By way of reminding me that the Pharmaceutical Research and Manufacturers of America keep an eye on this blog, soon after I did my last post on the new IOM report on conflicts of interest, a very polite person there e-mailed me to be sure that I had seen their news release and comment on IOM:
The statement is what we have come to expect from PhRMA: they are wonderful people who discover lifesaving new drugs; conflict of interest is a serious matter but let's not go overboard and jettison information-sharing that can enhance patient care; the new PhRMA Code of Conduct is really what is needed to eliminate worrisome practices, anyway.
In passing, however, the following paragraph appears in the comment (specifically quoting PhRMA senior VP Ken Johnson):
"Additionally, it is important to clarify that America’s pharmaceutical research companies spend far more on research and development (R&D) than on marketing. In 2007, pharmaceutical companies invested $63.2 billion on R&D of new medicines, while spending around $11.5 billion on promotional activity directed to physicians, journal advertising and consumer advertising, according to IMS Health. Last year, pharmaceutical companies spent a record $65.2 billion on R&D. "
Now, as I go to lengths to explain in HOOKED, these figures are (as best as one can tell) bogus. PhRMA continues to trot out these figures, but economists and investigators not tied to the industry continue to refute them. Even IMS Health pegs the total promotional expenditures at nearly $30B annually, not $11.5B. And the best independent study I know of has put the actual numbers at around $57B (see: http://brodyhooked.blogspot.com/2008/01/what-are-true-costs-of-drug-marketing.html). Anyone who has analyzed the data the drug firms file with the SEC has concluded that on average a big company spends about 3 times as much on marketing as it does on R&D. We also know the companies pad the R&D figures like crazy and shift as many costs as they can out of the marketing column and into the R&D column.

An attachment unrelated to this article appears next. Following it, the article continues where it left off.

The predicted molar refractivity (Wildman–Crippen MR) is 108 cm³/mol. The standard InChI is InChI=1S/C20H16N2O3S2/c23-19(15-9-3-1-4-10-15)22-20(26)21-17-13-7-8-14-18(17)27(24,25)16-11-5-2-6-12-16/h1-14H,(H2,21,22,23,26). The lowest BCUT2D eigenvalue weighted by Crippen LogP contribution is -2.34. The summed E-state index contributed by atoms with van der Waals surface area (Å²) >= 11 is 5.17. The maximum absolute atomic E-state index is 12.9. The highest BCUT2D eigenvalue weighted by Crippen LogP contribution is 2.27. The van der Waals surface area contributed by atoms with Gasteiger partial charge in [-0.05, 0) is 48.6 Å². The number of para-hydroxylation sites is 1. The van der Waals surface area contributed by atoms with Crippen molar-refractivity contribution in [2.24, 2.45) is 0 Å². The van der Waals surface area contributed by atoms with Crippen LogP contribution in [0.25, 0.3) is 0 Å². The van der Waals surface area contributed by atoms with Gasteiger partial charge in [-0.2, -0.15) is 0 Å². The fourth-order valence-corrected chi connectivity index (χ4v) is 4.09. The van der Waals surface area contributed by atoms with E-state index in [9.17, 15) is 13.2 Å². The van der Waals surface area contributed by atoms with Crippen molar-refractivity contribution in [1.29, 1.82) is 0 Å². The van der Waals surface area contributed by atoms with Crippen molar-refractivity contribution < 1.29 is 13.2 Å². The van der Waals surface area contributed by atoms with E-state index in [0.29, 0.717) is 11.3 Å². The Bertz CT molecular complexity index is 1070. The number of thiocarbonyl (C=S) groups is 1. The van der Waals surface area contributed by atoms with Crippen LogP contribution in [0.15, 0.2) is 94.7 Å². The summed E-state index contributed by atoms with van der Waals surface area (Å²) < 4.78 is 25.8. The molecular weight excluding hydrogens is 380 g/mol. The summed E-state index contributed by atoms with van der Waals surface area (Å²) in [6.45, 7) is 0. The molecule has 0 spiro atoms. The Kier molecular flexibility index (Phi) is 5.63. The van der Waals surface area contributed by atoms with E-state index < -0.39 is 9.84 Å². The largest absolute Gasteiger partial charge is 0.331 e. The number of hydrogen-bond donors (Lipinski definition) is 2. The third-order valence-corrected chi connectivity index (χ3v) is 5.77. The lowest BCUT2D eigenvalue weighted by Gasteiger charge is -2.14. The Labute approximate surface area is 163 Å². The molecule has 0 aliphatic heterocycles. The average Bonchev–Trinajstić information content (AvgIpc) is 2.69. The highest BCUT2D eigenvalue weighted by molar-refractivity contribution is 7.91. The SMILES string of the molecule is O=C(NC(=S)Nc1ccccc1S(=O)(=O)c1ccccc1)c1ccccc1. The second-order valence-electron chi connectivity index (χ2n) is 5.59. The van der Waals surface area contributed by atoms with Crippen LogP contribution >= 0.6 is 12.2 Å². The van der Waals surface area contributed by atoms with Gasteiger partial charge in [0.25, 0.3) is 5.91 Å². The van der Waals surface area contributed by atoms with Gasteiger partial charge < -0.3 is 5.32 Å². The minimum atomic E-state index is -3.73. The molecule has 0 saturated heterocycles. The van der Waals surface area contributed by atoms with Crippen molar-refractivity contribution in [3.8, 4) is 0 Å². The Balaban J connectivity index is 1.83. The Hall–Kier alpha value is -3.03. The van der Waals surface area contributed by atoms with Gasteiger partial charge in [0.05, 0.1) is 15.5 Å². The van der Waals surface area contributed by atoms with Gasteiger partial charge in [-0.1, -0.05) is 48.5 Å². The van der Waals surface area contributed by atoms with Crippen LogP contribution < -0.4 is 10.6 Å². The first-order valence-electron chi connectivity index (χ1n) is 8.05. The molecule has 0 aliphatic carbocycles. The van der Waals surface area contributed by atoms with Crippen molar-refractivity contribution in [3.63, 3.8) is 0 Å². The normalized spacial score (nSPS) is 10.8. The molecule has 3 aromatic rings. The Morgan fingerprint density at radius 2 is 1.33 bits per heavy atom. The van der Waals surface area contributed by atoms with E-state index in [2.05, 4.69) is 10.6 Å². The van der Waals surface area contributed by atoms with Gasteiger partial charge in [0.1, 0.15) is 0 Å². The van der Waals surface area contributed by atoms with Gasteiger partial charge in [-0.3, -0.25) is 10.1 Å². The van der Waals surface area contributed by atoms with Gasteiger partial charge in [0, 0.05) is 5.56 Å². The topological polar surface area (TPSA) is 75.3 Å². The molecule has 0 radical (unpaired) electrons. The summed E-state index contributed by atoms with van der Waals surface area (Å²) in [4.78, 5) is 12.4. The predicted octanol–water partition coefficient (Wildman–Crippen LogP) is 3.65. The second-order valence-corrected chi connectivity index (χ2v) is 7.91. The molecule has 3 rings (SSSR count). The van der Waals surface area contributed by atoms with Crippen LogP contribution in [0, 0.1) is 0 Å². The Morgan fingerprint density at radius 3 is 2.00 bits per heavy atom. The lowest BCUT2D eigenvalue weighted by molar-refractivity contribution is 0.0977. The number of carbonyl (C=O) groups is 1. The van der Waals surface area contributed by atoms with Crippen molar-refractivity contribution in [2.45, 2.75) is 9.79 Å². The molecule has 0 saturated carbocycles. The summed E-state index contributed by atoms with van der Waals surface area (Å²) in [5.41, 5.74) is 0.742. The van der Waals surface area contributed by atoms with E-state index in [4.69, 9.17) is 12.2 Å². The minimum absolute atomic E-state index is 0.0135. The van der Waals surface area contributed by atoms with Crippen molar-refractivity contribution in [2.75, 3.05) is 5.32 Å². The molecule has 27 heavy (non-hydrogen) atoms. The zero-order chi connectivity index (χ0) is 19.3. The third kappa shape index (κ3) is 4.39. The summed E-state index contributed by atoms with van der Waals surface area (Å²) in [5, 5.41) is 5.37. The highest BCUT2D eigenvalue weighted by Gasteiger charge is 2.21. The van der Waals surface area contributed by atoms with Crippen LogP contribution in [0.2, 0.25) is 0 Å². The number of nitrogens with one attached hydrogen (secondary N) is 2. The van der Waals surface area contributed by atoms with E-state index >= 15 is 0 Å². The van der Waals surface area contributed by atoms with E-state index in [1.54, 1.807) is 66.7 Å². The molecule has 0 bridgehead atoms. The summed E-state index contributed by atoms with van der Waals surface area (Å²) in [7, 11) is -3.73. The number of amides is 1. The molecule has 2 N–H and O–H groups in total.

In my years of doing research on the industry, I have read the various published studies that call the PhRMA figures into question, but I have yet to see a straight-out reply or rebuttal from PhRMA of its minions. Instead they baldly repeat their own figures over and over. They never explain how it is that independent analysis have come up with completely different numbers.
One has to wonder--when they won't come clean on something as basic as this, just what is it that they say that we can credit as trustworthy?